Ely Jacques Kahn (1884-1972), a commercial architect active throughout the 1920s and 30s, worked to define the New York aesthetic through his Art Deco skyscrapers. “The industrial structure,” he once commented, “sails merrily into experiment.” Kahn’s observation exemplified the architect’s dual pragmatism and creativity, his ability to meld a practical understanding of the architectural program with innovative form and decoration. Unlike his Beaux-Arts peers, Kahn recognized the inherently commercial nature of New York City and regarded the commercial structure as an opportune venue for architectural invention. Commissioned by large real-estate firms, as well as luxury stores such as Bergdorf-Goodman, Kahn’s architecture definitively altered the New York landscape.

Kahn’s “Design for a Skyscraper,” drawn while in partnership with Albert Buchman, offers a perspective view for a high rise tower. Kahn arranges squat masses around a vertical shaft, which tapers off into a domed peak. Kahn emphasizes the tower’s height with a series of emphatic, vertical lines. The tapering masses, terminating in the curved peak, further emphasize the structure’s height, leading the eye from the massive foundation upwards. Kahn’s work, as exemplified by this drawing, came to be defined by clean, blocky, geometric masses, as well as a rich polychromatic palette. Kahn was influenced by non-Western sources, including Moorish and Persian design. Many of his structures, including the Cooper-Hewitt’s drawing, recall ancient ziggurats with their stepped facades. This proposed skyscraper, though never realized, is notable for its domed peak, a feature that departed from the strictly rectilinear profile of Kahn’s work.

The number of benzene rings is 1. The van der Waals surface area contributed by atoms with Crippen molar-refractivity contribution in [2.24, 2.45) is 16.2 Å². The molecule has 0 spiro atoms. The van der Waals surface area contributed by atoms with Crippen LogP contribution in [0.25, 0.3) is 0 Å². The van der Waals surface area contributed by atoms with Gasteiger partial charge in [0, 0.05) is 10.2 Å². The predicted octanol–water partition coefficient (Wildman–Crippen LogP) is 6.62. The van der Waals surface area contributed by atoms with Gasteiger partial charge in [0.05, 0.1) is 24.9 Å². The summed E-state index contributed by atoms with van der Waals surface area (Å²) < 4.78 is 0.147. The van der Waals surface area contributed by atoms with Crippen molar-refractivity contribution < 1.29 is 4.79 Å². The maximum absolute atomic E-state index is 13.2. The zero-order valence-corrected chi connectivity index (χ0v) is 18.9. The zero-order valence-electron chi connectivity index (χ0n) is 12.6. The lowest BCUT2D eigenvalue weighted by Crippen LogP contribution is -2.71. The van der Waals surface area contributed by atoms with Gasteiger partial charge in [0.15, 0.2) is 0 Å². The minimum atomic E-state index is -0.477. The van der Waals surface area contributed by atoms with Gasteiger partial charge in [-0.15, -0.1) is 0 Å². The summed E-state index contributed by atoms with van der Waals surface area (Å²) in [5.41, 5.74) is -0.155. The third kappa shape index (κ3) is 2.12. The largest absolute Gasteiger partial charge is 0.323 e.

Kahn’s design relates to Hugh Ferriss’ 1916 Zoning Code studies, another set of drawings in the Cooper-Hewitt collection.

 

Drawing: Study for Maximum Mass Permitted by the 1916 New York Zoning Law, Stage 3, 1922. Designed by Hugh Ferriss.Gift of Mrs. Hugh Ferriss. 1969-137-3.

The 1916 zoning code, which set limits for structural masses at certain heights, was enacted to restrict skyscrapers from blocking light and air throughout the city. The new zoning law obliged architects such as Kahn to stack masses as a building grew taller. Kahn took ownership of this stacked profile, integrating it into his design aesthetic. Kahn’s graphite rendering, with its atmospheric shadowing and its isolated form, further demonstrates the power of the architectural drawing as an advertising tool, an alluring image that suggests the futuristic and other-worldly quality of Kahn’s proposed design.

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